Computer underground Digest Sun, Dec 1, 1991 Volume 3 : Issue 43 Moderators: Jim Thomas an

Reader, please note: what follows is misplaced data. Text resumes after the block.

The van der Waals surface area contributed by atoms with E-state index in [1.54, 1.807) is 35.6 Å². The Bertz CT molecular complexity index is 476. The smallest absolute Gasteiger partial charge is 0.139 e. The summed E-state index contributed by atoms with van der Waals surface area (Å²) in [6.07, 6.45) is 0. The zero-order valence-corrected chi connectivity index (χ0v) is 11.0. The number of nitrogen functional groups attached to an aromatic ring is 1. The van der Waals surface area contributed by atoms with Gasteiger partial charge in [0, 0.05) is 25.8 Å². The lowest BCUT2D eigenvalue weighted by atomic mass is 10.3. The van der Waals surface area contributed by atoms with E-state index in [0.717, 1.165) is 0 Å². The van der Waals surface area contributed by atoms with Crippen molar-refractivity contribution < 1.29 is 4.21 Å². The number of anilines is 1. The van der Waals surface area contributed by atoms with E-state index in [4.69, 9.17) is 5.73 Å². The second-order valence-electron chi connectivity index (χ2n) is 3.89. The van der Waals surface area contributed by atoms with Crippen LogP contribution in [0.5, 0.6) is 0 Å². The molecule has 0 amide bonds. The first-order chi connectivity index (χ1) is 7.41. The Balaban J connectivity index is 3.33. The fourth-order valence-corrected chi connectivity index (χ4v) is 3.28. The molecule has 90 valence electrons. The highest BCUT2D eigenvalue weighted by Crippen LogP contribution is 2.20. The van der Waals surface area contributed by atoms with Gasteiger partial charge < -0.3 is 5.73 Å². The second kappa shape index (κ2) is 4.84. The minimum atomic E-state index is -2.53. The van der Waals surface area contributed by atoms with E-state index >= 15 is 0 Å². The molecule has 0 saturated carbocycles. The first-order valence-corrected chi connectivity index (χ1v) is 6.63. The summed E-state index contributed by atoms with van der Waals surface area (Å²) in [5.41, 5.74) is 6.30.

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Computer underground Digest Sun, Dec 1, 1991 Volume 3 : Issue 43 Moderators: Jim Thomas and Gordon Meyer (TK0JUT2@NIU.BITNET) CONTENTS, #3.43 ( Dec 8, 1991) File 1--Moderators' Corner File 2--You can help build the National Public Network. Here's how. File 3--#3.41--Bill Cook's opening statement in the Neidorf trial File 4-- Two Juveniles arrested in BBS Extortion case File 5--Law Enforcement and Rights File 6--Townson's reply to Neidorf (in Cu Digest, #3.42) File 7--"High-Tech Watergate" (Inslaw reprint by E. Richardson) File 8--Software Piracy File 9--Hacker Convicted File 10--"Teens Tapped Computers of U.S. Military" File 11--Canada: Police Seize BBS, Software Piracy Charges Expected 11/25/91 File 12--Here's something you might find of interest File 13--24 Year Old Cracks NASA Issues of CuD can be found in the Usenet news group, on CompuServe in DL0 and DL4 of the IBMBBS SIG, DL1 of LAWSIG, and DL0 and DL12 of TELECOM, on Genie, on the PC-EXEC BBS at (414) 789-4210, and by anonymous ftp from (,, and To use the U. of Chicago email server, send mail with the subject "help" (without the quotes) to COMPUTER UNDERGROUND DIGEST is an open forum dedicated to sharing information among computerists and to the presentation and debate of diverse views. CuD material may be reprinted as long as the source is cited. Some authors do copyright their material, and they should be contacted for reprint permission. It is assumed that non-personal mail to the moderators may be reprinted unless otherwise specified. Readers are encouraged to submit reasoned articles relating to the Computer Underground. Articles are preferred to short responses. Please avoid quoting previous posts unless absolutely necessary. DISCLAIMER: The views represented herein do not necessarily represent the views of the moderators. Digest contributors assume all responsibility for ensuring that articles submitted do not violate copyright protections. ---------------------------------------------------------------------- Date: Thu, 30 Nov 91 9:39:58 EST From: Moderators Subject: Moderators' Corner In CuD 3.41 (the Bill Cook opening statement), the Moderators' Corner file was garbled on some systems. In that file, we indicated that Bill Cook is now in private practice in Chicago. We will reprint his new address when we print Sheldon Zenner's opening statement in a few weeks. We are often asked why we re-publish occasional material from the nets or other old news. About one-quarter of CuD readers do not have access to usenet and obtain it from BBSs or other non-net sources. For them, this is the only source to some of the net debates. In addition, some readers keep files of news stories for research or reference, so if an old story comes across that we think would be useful as a resource, we will occasionally reproduce it to enable researchers to track down additional information more easily. We apologize for those who find this mundane, but our goal is to make information available to a wide audience, so not all files will be of equal interest to all readers. ------------------------------ Date: Tue, 12 Nov 1991 21:24:58 -0500 From: van@EFF.ORG(Gerard Van der Leun) Subject: You can help build the National Public Network. Here's how. THE NATIONAL PUBLIC NETWORK BEGINS NOW. YOU CAN HELP BUILD IT. Telecommunications in the United States is at a crossroads. With the Regional Bell Operating Companies now free to provide content, the shape of the information networking is about to be irrevocably altered. But will that network be the open, accessible, affordable network that the American public needs? You can help decide this question. The Electronic Frontier Foundation recently presented a plan to Congress calling for the immediate deployment of a national network based on existing ISDN technology, accessible to anyone with a telephone connection, and priced like local voice service. We believe deployment of such a platform will spur the development of innovative new information services, and maximize freedom, competitiveness, and civil liberties throughout the nation. The EFF is testifying before Congress and the FCC; making presentations to public utility commisions from Massachusetts to California; and meeting with representatives from telephone companies, publishers, consumer advocates, and other stakeholders in the telecommunications policy debate. The EFF believes that participants on the Internet, as pioneers on the electronic frontier, need to have their voices heard at this critical moment. To automatically receive a description of the platform and details, send mail to, with the following line: send documents open-platform-overview or send mail to ------------------------------ Date: Sun, 17 Nov 1991 05:22:52 +0200 From: Jyrki Kuoppala Subject: #3.41--Bill Cook's opening statement in the Neidorf trial In article <> you write: > JURORS: Good morning. > > MR. COOK: My name is Bill Cook. I'm an Assistant United States >Attorney. I am going to be substantially aided in this prosecution >by Colleen Coughlin, who is an Assistant United States Attorney, and >Dave Glockner, who is also an Assistant United States Attorney. We >will be having Special Agent Tim Foley of the United States Secret >Service working with us. He is sitting at the trial table with us. Wow! This is really fascinating - Bill Cook appears to have a very good imagination and talent to present things. Sad that's there doesn't seem to be a desire to represent things objectively or truthfully. This concept of thinking of information as something which can be stolen and even as something which is something not for 'all to have' as Don Ingraham (sp?) said about Craig Neidorf is really a fascinating idea. It's a bit like saying that he owns the sunshine and others have no right to sunshine unless he says so. Another thing I find fascinating is the absurdness of the accusations - it's really weird to find out that such ridiculousness and total contempt for the civil liberties of individuals can be presented at a court of law. Guilt by association to a group which is painted by stereotypes and imagination - accusing someone of printing a magazine - accusing someone of publishing technical information - accusing someone of sharing information with others. If these acts can be considered to be fraud, then you in the USA are in worse than trouble. I hope it's just argument by vigorous handwaving. Also, the description of the E911 system shows that 1984 is here. Very scary stuff. In Finland I heard that they use caller id at hospitals and the police uses it - someone said that all telephone exchanges have good hooks for telephone surveillance and detailed recording of all calls going thru the exchanges. It's easy to imagine what can be done with the information when combined with all the various of other source governments have. The Helsinki area has a high-tech radio cab system - and it keeps detailed logs of where cabs were called, at what time, where people travelled etc. and I hear they are checked by the police. Thanks for the excellent work you're doing by publishing CuD. If you need a place for archives, I think could provide space - I think I once ftp'd a lot from some archives (including the Phrack archives with the E911 'document') but it could perhaps be useful to have a prime archive also routinely updated here. Makes it more difficult for oppressive governments to come after people when the information is published internationally. ------------------------------ Date: 24 NOV 91 23:53:02 CST From: ROBERT ERVIN JONES Subject: Two Juveniles arrested in BBS Extortion case TWO JUVENILES ARRESTED IN BBS EXTORTION CASE (April 26) Two 15-year-olds have been arrested by California authorities on charges they made death threats and tried to extort money from at least three computer bulletin board operators. As reported in Online Today yesterday, Encino, Calif., BBS sysop John Sands went to police after receiving demands for money and threats on his life in messages left on his board in March and the first part of this month. Police now say that the two suspects -- both reportedly sophomores at Seaside High School near Monterey, Calif. -- also are accused of making similar computerized threats on a Fort Ord-based Army staff sergeant and his teen-age son, and on another student at a private high school in the Pebble Beach, Calif., area. The juveniles were arrested at their homes in Marina by investigators who seized computer equipment allegedly used to transmit the threats, according to United Press International reporter Michael D. Harris. Authorities say the teen-agers, who allegedly demanded payments ranging from $50 to $350 from at least the three BBS sysops identified, were turned over to their parents while authorities decide how and where they should be prosecuted. The case came to light yesterday after reports surfaced that legal complaints had been filed by Sands, who is the chief electronics engineer for Capitol records. Sands, 43, said the visitors to his private BBS demanded $350 from him and threatened violence if he didn't pay. The computer message instructed Sands to leave the money at a drop site in San Jose. During the investigation, Los Angeles police prepared a phony drop but never carried it out because they subsequently received tips that led them to the youths, said police Lt. Fred Reno. Following the arrests, Sands told Harris, "It was a little scary because even though I suspected they were juveniles, I felt they were probably capable of carrying out their threats. I%m sorry to see any young person get in trouble, but I'm relieved that they were arrested." Meanwhile, according to Judy Smagula Farah of the Associated Press, the youths and Sands once belonged to the same computer club and used a code that have them access to Sands' bulletin board. Reno said that if the suspects decide to plead guilty to the likely charges of accessing a computer system to extort money, their sentencing will occur in Monterey County. If they decide to fight the charges, the case -- the first of its kind in Los Angeles County -- will be prosecuted in Southern California. Supplied by Frosty ---* GCMS - MechWarriors ------------------------------ Date: Fri, 6 Dec 91 16:07:40 EST From: lparks@RND.STERN.NYU.EDU(Lee S. Parks) Subject: Law Enforcement and Rights It is important in a free society that the pursuit of legitimate law enforcement activities does not trample the rights of individual citizens. There is a long history of various branches of our government overstepping the bounds of valid inquiry and turning their investigations into witch-hunts. Several examples come quickly to mind, including the covert surveillance by Army intelligence (among others) of Vietnam protest groups, attempts by the FBI to gain copies of the membership list of the NAACP and other civil rights organizations, and McCarthy era hunt for communists in entertainment, schools and government service. Has our society and our government learned nothing from these regretable incidents? Consider the Secret Service investigations of alleged illegal computer hacking. Several of the activities which the Secret Service has been alleged to conduct appear to fall outside the bounds of proper investigatory procedure. I do not think that anyone contends that reading a public digest on the internet is wrong; however, attempting to determine who are the contributors to the digest or who subscribes to the digest are actions which impinge upon our freedom of association. Similarly, covert surveillance of ostensibly legal assemblies is not permitted in the absence of specified cause. We live today in an environment of fear of computer hackers endangering innocent lives or harming important computational resources through illegal "hacking" activities. Some of the present concerns, such as the danger posed by computer viruses, may be well grounded, but panic and over reaction arising from ignorance and misunderstanding is harmful both to resolving the real problems and to maintaining our civil rights. As history has repeatedly shown, it is most important for us to guard against infringement of our rights by government in difficult times. The actions of the CPSR and the EFF in helping to assure that our civil rights are protected should be applauded and supported. In response to certain recent messages which suggest that agencies of the government have the same rights as private groups or individuals, let me add a final note. While an activity may be public or a document freely circulated to any individual or group, the participation by government in such an activity, especially on a covert basis, is fundamentally different than participation by individuals or private groups. Our courts have recognized such distinctions in the past. We must not lose cite of the fact that government has enforcement powers not available to individuals or private groups. It is these powers which can exert a chilling effect on the exercise of our rights in a unique fashion. It is impossible to maintain free and open debate about government policy if that same government by threat and innuendo frightens people from the legitimate expression of their rights. ------------------------------ Date: Tue, 3 Dec 91 15:38:55 est From: wex@PWS.MA30.BULL.COM Subject: Townson's reply to Neidorf (in Cu Digest, #3.42) Patrick Townson shows his usual servile naivete when it comes to the government. You'd think this guy had never heard of Red Squads or of the harassment of Central-America activists, unionists, etc. He either misses (or deliberately ignores) the implication that the Secret Service does not read TELECOM digest because of its love for debate about cellular phones but rather because it is monitoring the activities and speech of individuals. Back in the past, when we had a Bill of Rights, the courts used to consistently rule that federal agents could not simply attend "open" meetings in their official capacity because this created an atmosphere of intimidation which interfered with others' First Amendment rights of free speech and free association. Especially forbidden were recording activities like taping and photographing license plates. Townson is wrong when he asserts that visual observation and photographing by government agents are equivalent -- the courts have held otherwise. If we still had any civil rights, one might assume that recording TELECOM or CU Digests would fall under the same prohibition. Townson's assertion about the government "owning" the Internet is both specious and false. The government "owns" the interstate highway system --it still has to respect peoples' rights on the highways. Townson's toadying attitude only makes me happier I don't read TELECOM. ------------------------------ Date: Thu, 31 Oct 91 8:21:44 EST From: Anonymous Subject: "High-Tech Watergate" (Inslaw reprint by E. Richardson) A High-Tech Watergate By Elliot L. Richardson (Source: New-York Times, Oct. 21, 1991, p. A-15) Elliot L. Richardson, a Washington lawyer, was Attorney General in the Nixon Administration. Washington--As a former Federal prosecutor, Massachusetts attorney general and U.S. Attorney General, I don't have to be told that the appointment of a special prosecutor is justified only in exceptional circumstances. Why, then, do I believe it should be done in the case of Inslaw Inc., a small Washington-based software company? Let me explain. Inslaw's principal asset is a highly efficient computer program that keeps track of large numbers of legal cases. In 1982, the company contracted with the Justice Department to install this system, called Promis, in U.S. Attorneys' offices. A year later, however, the department began to raise sham disputes about Inslaw's costs and performance and then started to withhold payments. The company was forced into bankruptcy after it had installed the system in 19 U.S. Attorneys' offices. Meanwhile, the Justice Department copied the software and put it in other offices. As one of Inslaw's lawyers, I advised its owners, William and Nancy Hamilton, to sue the department in Federal bankruptcy court. In September 1987, the judge, George Bason, found that the Justice Department used "trickery, fraud and deceit" to take Inslaw's property. He awarded Inslaw more than $7 million in damages for the stolen copies of Promis. Soon thereafter, a panel headed by a former department official recommended that Judge Bason not be reappointed. He was replaced by a Justice Department lawyer involved in the Inslaw case. An intermediate court later affirmed Judge Bason's opinion. Though the U.S. Court of Appeals set that ruling aside in May of this year on the ground that bankruptcy courts have no power to try a case like Inslaw's, it did not disturb the conclusion that "the Government acted willfully and fraudulently to obtain property that it was not entitled to under the contract." Inslaw, which reorganized under Chapter 11, has asked the Supreme Court to review the Court of Appeals decision. After the first court's judgment, a number of present and former Justice Department employees gave the Hamiltons new information. Until then, the Hamiltons thought their problems were the result of a vendetta by a department official, C. Madison Brewer, whom Mr. Hamilton had dismissed from Inslaw several years before. How else to explain why a simple contract dispute turned into a vicious campaign to ruin a small company and take its prize possession? The new claims alleged that Earl Brian, California health secretary under Gov. Ronald Reagan and a friend of Attorney General Edwin Meese 3d, was linked to a scheme to take Inslaw's stolen software and use it to gain the inside track on a $250 million contract to automate Justice Department litigation divisions. (In Mr. Meese's confirmation fight, it was revealed that Ursula Meese, his wife, had borrowed money to buy stock in Biotech Capital Corporation, of which Dr. Brian was the controlling shareholder. Biotech controlled Hadron Inc., a computer company that aggressively tried to buy Inslaw.) Evidence to support the more serious accusations came from 30 people, including Justice Department sources. I long ago gave the names of most of the 30 to Mr. Meese's successor as Attorney General, Dick Thornburgh. But the department contacted only one of them, a New York judge. Meanwhile, the department has resisted Congressional investigations. The Senate Permanent Subcommittee on Investigations staff reported that its inquiry into Inslaw's charges had been "hampered by the department's lack of cooperation" and that it had found employees "who desired to speak to the subcommittee, but who chose not to out of fear for their jobs." The department also hindered the interrogation of employees and resisted requests for documents by the House Judiciary Committee and its chairman, Representative Jack Brooks. Under subpoena, Mr. Thornburgh produced many files but the department said that a volume containing key documents was missing. In letters to Mr. Thornburgh in 1988 and 1989, I argued for the appointment of an independent counsel. When it became obvious that Mr. Thornburgh did not intend to reply or act, Inslaw went to court to order him to act. A year ago, the U.S. District Court ruled, incorrectly I think, that a prosecutor's decision not to investigate, no matter how indefensible, cannot be corrected by any court. In May 1988, Ronald LeGrand, chief investigator for the Senate Judiciary Committee, told the Hamiltons, and confirmed to their lawyers, that he had a trusted Justice Department source who, as Mr. LeGrand quoted him, said that the Inslaw case was "a lot dirtier for the Department of Justice than Watergate had been, both in its breadth and its depth." Mr. LeGrand now says he and his friend were only discussing rumors. Then, in 1990, the Hamiltons received a phone call from Michael Riconosciuto, an out-of-fiction character believed by many knowledgeable sources to have C.I.A. connections. Mr. Riconosciuto claimed that the Justice Department stole the Promis software as part of a payoff to Dr. Brian for helping to get some Iranian leaders to collude in the so-called October surprise, the alleged plot by the Reagan campaign in 1980 to conspire with Iranian agents to hold up release of the American Embassy hostages until after the election. Mr. Riconosciuto is now in jail in Tacoma, Wash., awaiting trial on drug charges, which he claims are trumped up. Since that first Riconosciuto phone call, he and other informants from the world of covert operations have talked to the Hamiltons, the Judiciary Committee staff, several reporters and Inslaw's lawyers, including me. These informants, in addition to confirming and supplementing Mr. Riconosciuto's statements, claim that scores of foreign governments now have Promis. Dr. Brian, these informants say, was given the chance to sell the software as a reward for his services in the October surprise. Dr. Brian denies all of this. The reported sales allegedly had two aims. One was to generate revenue for covert operations not authorized by Congress. The second was to supply foreign intelligence agencies with a software system that would make it easier for U.S. eavesdroppers to read intercepted signals. These informants are not what a lawyer might consider ideal witnesses, but the picture that emerges from the individual statements is remarkably detailed and consistent, all the more so because these people are not close associates of one another. It seems unlikely that so complex a story could have been made up, memorized all at once and closely coordinated. It is plausible, moreover, that preventing revelations about the theft and secret sale of Inslaw's property to foreign intelligence agencies was the reason for Mr. Thornburgh's otherwise inexplicable reluctance to order a thorough investigation. Although prepared not to believe a lot they told him, Danny Casolaro, a freelance journalist, got many leads from the same informants. The circumstances of his death in August in a Martinsburg, W.Va., hotel room increase the importance of finding out how much of what they have said to him and others is true. Mr. Casolaro told friends that he had evidence linking Inslaw, the Iran-contra affair and the October surprise, and was going to West Virginia to meet a source to receive the final piece of proof. He was found dead with his wrists and arms slashed 12 times. The Martinsburg police ruled it a suicide, and allowed his body to be embalmed before his family was notified of his death. His briefcase was missing. I believe he was murdered, but even if that is no more than a possibility, it is a possibility with such sinister implications as to demand a serious effort to discover the truth. This is not the first occasion I have had to think about the need for an independent investigator. I had been a member of the Nixon Administration from the beginning when I was nominated as Attorney General in 1973. Public confidence in the integrity of the Watergate investigation could best be insured, I thought, by entrusting it to someone who had no such prior connection to the White House. In the Inslaw case the charges against the Justice Department make the same course even more imperative. When the Watergate special prosecutor began his inquiry, indications of the President's involvement were not as strong as those that now point to a widespread conspiracy implicating lesser Government officials in the theft of Inslaw's technology. The newly designated Attorney General, William P. Barr, has assured me that he will address my concerns regarding the Inslaw case. That is a welcome departure. But the question of whether the department should appoint a special prosecutor is not one it alone should decide. Views >from others in the executive branch, as well as from Congress and the public, should also be heard. ------------------------------ Date: 17 Nov 91 10:19:30 EST From: Gordon Meyer <72307.1502@COMPUSERVE.COM> Subject: Software Piracy We recently received these brief summaries of stories that appeared in the 11/11/91 issue of the Wall Street Journal. The contributor did not provide additional information. It is unclear from the summary if 'software makers' (presumably the ASP) are going after CU-type software pirates who trade software, or 'bootleggers' that sell counterfeit or home-made copies. After reading the full text of the article it seems that the reporter is unaware of the the distinction as both types of activity are alluded to without explanation. It is disappointing that errors such as this continue to be made. Nobody benefits when issues such as there are clouded by misuse of terms and descriptions. As for the second article, about one year ago we ran a similar story that the Army was developing such viruses in-house. Perhaps they have now turned to outside sources? +++++++++++++++++++++++ Software makers, cracking down on piracy, are secretly prowling electronic bulletin boards in search of purloined products. Electronic bulletin boards, which can be reached by computer over the phone, offer a way for people with common interests to share ideas. But, in rare cases, bulletin board operators offer illegal copies of popular computer programs for sale. Callers can buy the programs for a fraction of the normal price. The Army is looking for a few good computer viruses. Computer viruses, rogue programs that "infect" a network and render machines inoperative, are most often dispatched by pranksters with a flair for programming who consider it a sport to gum up a computer system. With computers playing a growing role in battle, the Army wants to know whether viruses can attack war-fighting hardware. ------------------------------ Date: 27 Nov 91 12:45:25 GMT From: NIEBUHR@BNLCL6.BNL.GOV (Dave Niebuhr, BNL CCD, 516-282-3093) Subject: Hacker Convicted (Reprinted from X-Telecom-Digest: Volume 11, Issue 973, Message 6 of 12) I read an article in today's {Newsday} about a person convicted of computer crime. The entire article is: "Hacker Pleads Guilty" "A 24-year-old Denver hacker who admitted breaking into a sensitive NASA computer system pleaded guilty to a felony count of altering information. In exchange for the plea Monday, federal prosecutors dropped six similar counts against Richard G. Wittman Jr., who faced up to five years in prison and a $250,000 fine. Authorities said the government will seek a much lighter penalty when Wittman is sentenced Jan. 13. Both sides have agreed on repayment of $1,100 in collect calls he placed to the computer system, but they differ on whether Wittman should be held responsible for the cost of new software. Wittman told U.S. District Judge Sherman Finesilver that it took him about two hours on a personal computer in his apartment to tap into the space agency's restricted files. It took NASA investigators nearly 300 hours to track Wittman and an additional 100 hours to rewrite the software to prevent a recurrence, prosecutors said." Well, I guess computer crime pays. Wittman will spend no more than $1,100; the government paid hourly salaries of the investigators and programmers working on the problem. A very, very conservative estimate of the final cost would be over $20,000 when one stops to consider that the word "investigators" was used which implies more than one person. They gave away the store. I could probably say more but I'm too disgusted. ------------------------------ Date: Sat, 6 Dec 91 12:01:37 CST From: Anonymous Subject: "Teens Tapped Computers of U.S. Military" "Teens Tapped Computers of U.S. Military" From: _Chicago Tribune_, November 21, 1991: p. 3. WASHINGTON--Four years after the federal government adopted a computer security law, a group of Dutch teenagers was able to tap sensitive information in Defense Department computers, a congressional committee was told Wednesday. Federal auditors said the interlopers entered some computer systems without even using passwords. Among the data available at the 34 defense installations they penetrated were personnel performance reports, weapons development information, and descriptions of the movements of equipment and personnel. At least one of the systems cracked by the teenagers, who operated between April 1990 and May 1991, directly supported Operation Desert Storm. Jack L. Brock. director of government information for the General Accounting Office, declined to give specifics about that system, but said operations against Iraq were in no way compromised. "It is not clear that these hackers had the level of sophistication needed to use what they obtained," Brock told a subcommittee of the Senate Governmental Affairs Committee. Nevertheless, he said, "this type of information could be very useful to a foreign intelligence operation." A Defense Department spokeswoman said security procedures are being reviewed, but noted that the hackers only gained access to unclassified information. The hackers' activities were first disclosed by Dutch television in February, when camera crews filmed an unnamed individual tapping what he said was U.S. military missile test information. But little was known at the time about the extent of the intrusions or the methods used. Brock's testimony provided the first details, sketchy though they were. Law-enforcement officials are seeking to prosecute the Dutch teenagers, but officials declined to comment Wednesday on the progress of their efforts. Brock and congressional critics sought to use the case of the Dutch hackers to illustrate their contention that federal agencies have failed to follow the federal Computer Security Act of 1987. A GAO review last year indicated that only one of 23 federal agencies reviewed had instituted the security measures and training the act requires. The Dutch hackers used a variety of methods to crack Defense Department computers--all of them simple. In some cased, they copied files containing coded passwords, then scoured those files for the names of users who had no passwords. Brock said the Defense Department failed to detect the intruders because it does not tightly manages its computer systems. ------------------------------ Date: Thu, 28 Nov 1991 16:55:40 GMT From: brack@uoftcse.CSe.utoledo.EDU (Steven S. Brack) Subject: Canada: Police Seize BBS, Software Piracy Charges Expected 11/25/91 (Reposted from Article 1209 of info.academic-freedom) [Reposted from alt.bbs] : From: () : From: : Date: 26-NOV-1991 02:12:56 : Canada: Police Seize BBS, Software Piracy Charges Expected 11/25/91 : : : MONTREAL, QUEBEC, CANADA, 1991 NOV 25 (NB) -- The Federal : Investigations Section of the Royal Canadian Mounted Police has : seized components of a bulletin board system (BBS), known as 90 : North, from a home in the West Island area of Montreal. Charges of : commercial distribution of pirated software may be laid this week. : : The RCMP seized 10 personal computers, seven modems, and : software, worth about C$25,000 altogether. A statement released : through the Canadian Alliance Against Software Theft (CAAST), a : group of major software vendors, said a four-month investigation : had found that the BBS was charging its subscribers C$49 per year : for access to an assortment of software that included copies of : commercial programs and beta-test versions of unreleased : packages. : : The software available on the BBS included WordPerfect 5.0, DOS : 5.0, Windows 3.0, Lotus 1-2-3 for Windows, Borland C++ 2.0, : Borland's Quattro Pro 3.0 spreadsheet package, dBase IV 1.1, the : Santa Cruz Operation's SCO Xenix for DOS, Novell Netware 3.11, : and Clipper 5.0, the CAAST statement said. : : Alan Reynolds, a spokesman for CAAST, said the name of the BBS : system operator has not been released and formal charges had not : been laid at Newsbytes' deadline. However, he said, charges are : expected to be laid within days. : : Under the Canadian Copyright Act, anyone convicted of distributing : pirated commercial software can face imprisonment for up to five : years, a fine of as much as C$1 million, or both. : : The Canadian Alliance Against Software Theft is an alliance of the : Canadian arms of major software vendors Ashton-Tate (now owned : by Borland International), Lotus Development, Microsoft, Novell, and : Quarterdeck Office Systems. : : (Grant Buckler/19911125/Press Contact: Allan Reynolds, CAAST, 416- : 598-8988) My question/comment about this concerns the legality of confiscating the computer along with the software. Namely, if the charge is distributing copyrighted materials, then why was the entire system taken? The computer itself, once unplugged, is not terribly capable of providing evidence. An idea occured to me that the perpetrator of this act, the sysop, could more easily communicate his plight to others if he had a computer, and, by taking it away, the RCMP has made it more difficult for him to clear himself of the charges against him. Although I don't agree with many of the antipornography laws, I do feel that the general principle of taking the incriminating material, rather than taking _everything_ is the more legal way to proceed. ------------------------------ Date: Sun, 1 Dec 91 16:06:13 CST From: wires@PRO-MOPAR.CS.WIDENER.EDU(wires wildhack) Subject: Here's something you might find of interest CompuServe not responsible party for allegedly offensive messages [by Lisa Picarille, InfoWorld] A court ruling that held CompuServe could not be held responsible for an allegedly libelous statement posted on its bulletin board service is being hailed as a precedent-setting case involving free speech in the electronic information age. In Cubby vs. CompuServe, a New York federal judge ruled that CompuServe was not legally responsible for information disseminated over its network. The ruling comes at a time when other on-line service providers, such as Prodigy, are also being accused of acting as conduits for potentially libelous statements. "The winners are the public and the people who use computer networks," said Bruce Sanford, a lawyer specializing in First Amendment issues for the Washington firm of Baker & Hostetler. "It says that the computer networks do not exercise editorial control over their products and, therefore, don't have a liability for defamation." Others agree. "I think the decision correctly reinforces the idea that CompuServe shouldn't be obligated for everything on their systems," said Mike Godwin, staff council for the Electronic Frontier Foundation, a Cambridge, Massachusetts, group that is concerned with the civil liberties of computer users over a network. "This is a very important first in trying to understand a brand-new medium," said Robert Charles, a New York lawyer who has been following this issue for several years. Cubby vs. CompuServe, being heard in the U.S. District Court in New York, is not over, however. Although CompuServe has been eliminated as a defendant and deemed not liable for any damages, an independently contracted systems operator for CompuServe remains under fire. Don Fitzpatrick, who runs CompuServe's forum for journalists -- called Rumorville -- remains accused of allegedly posting defamatory remarks about Skuttlebutt, a rival forum. Judge Peter K. Leisure of the U.S. District Court compared the responsibility of CompuServe to that of the owner of a bookstore, saying that the owner couldn't possibly be responsible for the editorial content of every book he sold. CompuServe described the ruling as a major victory for freedom of speech on a network. "We see this case as an endorsement of our operating philosophy," said David Kishler, a spokesman for CompuServe. According to Kishler, the systems operators actually control the content of the forums, not CompuServe. "If the case had been decided differently, it might have had a chilling effect on our relationships with information providers." The results of the CompuServe case are expected to have little effect on Prodigy, which has a practice of screening public messages posted by its users. Prodigy is accused of allowing anti-Semitic messages to go out over the network, but not allowing responses to be posted. After a Prodigy member filed a complaint with the Anti-Defamation League, Prodigy maintained it did not screen messages and, therefore, was not responsible for the anti-Semitic comments. Prodigy later said it did, in fact, screen messages and that is why no response was allowed. "I'm disappointed in Prodigy's decision not to become a free expression forum," Godwin said. "Prodigy should let both the original offensive message and the response appear. The best cure for offensive speech is more speech." ------------------------------ Date: 03 Dec 91 18:08:48 EST From: Gordon Meyer <72307.1502@COMPUSERVE.COM> Subject: 24 Year Old Cracks NASA A 24 year-old Denver man, Richard G. Wittman Jr., has admitted breaking into a NASA computer system. In a plea bargain, Wittman plead guilty to a single count of altering information - a password - inside a federal computer. According to reports, it took NASA investigators nearly 300 hours to track down Wittman and an additional 100 hours to rewrite the software to prevent a recurrence of his feat. Wittman not only broke into 118 systems within the NASA network, he also acquired "super user" status, allowing him to review the files and electronic mail of other users. -- Canadian Police Seize BBS The Royal Canadian Mounted Police (RCMP) has seized parts of a BBS known as "90 North" from a house in Montreal. The RCMP seized 10 pc's, seven modems and assorted copyrighted software. The BBS was charging its mem- bers C$49 per year for access. Under the Canadian Copyright Act, anyone convicted of distributing pirated commercial software can face imprisonment for up to five years, a fine of as much as C$1 million, or both. ============ Reprinted with permission from STReport No.7.4.47 November 29, 1991 ------------------------------ ------------------------------ End of Computer Underground Digest #3.43 ************************************